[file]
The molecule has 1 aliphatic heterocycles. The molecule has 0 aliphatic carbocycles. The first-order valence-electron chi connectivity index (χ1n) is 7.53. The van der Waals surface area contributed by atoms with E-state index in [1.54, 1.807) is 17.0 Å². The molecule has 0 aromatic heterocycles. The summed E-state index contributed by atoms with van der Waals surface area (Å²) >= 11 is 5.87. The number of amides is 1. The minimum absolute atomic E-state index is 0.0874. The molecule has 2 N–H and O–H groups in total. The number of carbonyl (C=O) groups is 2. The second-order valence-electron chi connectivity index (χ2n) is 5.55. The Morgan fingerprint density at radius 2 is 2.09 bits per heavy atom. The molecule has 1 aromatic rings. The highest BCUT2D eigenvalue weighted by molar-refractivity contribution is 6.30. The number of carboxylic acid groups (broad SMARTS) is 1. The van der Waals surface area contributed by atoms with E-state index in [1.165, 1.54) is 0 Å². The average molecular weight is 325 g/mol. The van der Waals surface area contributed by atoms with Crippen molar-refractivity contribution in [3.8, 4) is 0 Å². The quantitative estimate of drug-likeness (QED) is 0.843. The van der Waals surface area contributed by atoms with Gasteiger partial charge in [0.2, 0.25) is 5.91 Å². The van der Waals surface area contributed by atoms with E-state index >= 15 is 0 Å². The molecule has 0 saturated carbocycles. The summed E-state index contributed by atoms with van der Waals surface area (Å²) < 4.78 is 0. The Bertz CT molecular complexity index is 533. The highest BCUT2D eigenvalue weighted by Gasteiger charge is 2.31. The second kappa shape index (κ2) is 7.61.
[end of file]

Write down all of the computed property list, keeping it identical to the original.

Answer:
The molecule has 1 aliphatic heterocycles. The molecule has 0 aliphatic carbocycles. The first-order valence-electron chi connectivity index (χ1n) is 7.53. The van der Waals surface area contributed by atoms with E-state index in [1.54, 1.807) is 17.0 Å². The molecule has 0 aromatic heterocycles. The summed E-state index contributed by atoms with van der Waals surface area (Å²) >= 11 is 5.87. The number of amides is 1. The minimum absolute atomic E-state index is 0.0874. The molecule has 2 N–H and O–H groups in total. The number of carbonyl (C=O) groups is 2. The second-order valence-electron chi connectivity index (χ2n) is 5.55. The Morgan fingerprint density at radius 2 is 2.09 bits per heavy atom. The molecule has 1 aromatic rings. The highest BCUT2D eigenvalue weighted by molar-refractivity contribution is 6.30. The number of carboxylic acid groups (broad SMARTS) is 1. The van der Waals surface area contributed by atoms with E-state index in [1.165, 1.54) is 0 Å². The average molecular weight is 325 g/mol. The van der Waals surface area contributed by atoms with Crippen molar-refractivity contribution in [3.8, 4) is 0 Å². The quantitative estimate of drug-likeness (QED) is 0.843. The van der Waals surface area contributed by atoms with Gasteiger partial charge in [0.2, 0.25) is 5.91 Å². The van der Waals surface area contributed by atoms with E-state index >= 15 is 0 Å². The molecule has 0 saturated carbocycles. The summed E-state index contributed by atoms with van der Waals surface area (Å²) < 4.78 is 0. The Bertz CT molecular complexity index is 533. The highest BCUT2D eigenvalue weighted by Gasteiger charge is 2.31. The second kappa shape index (κ2) is 7.61.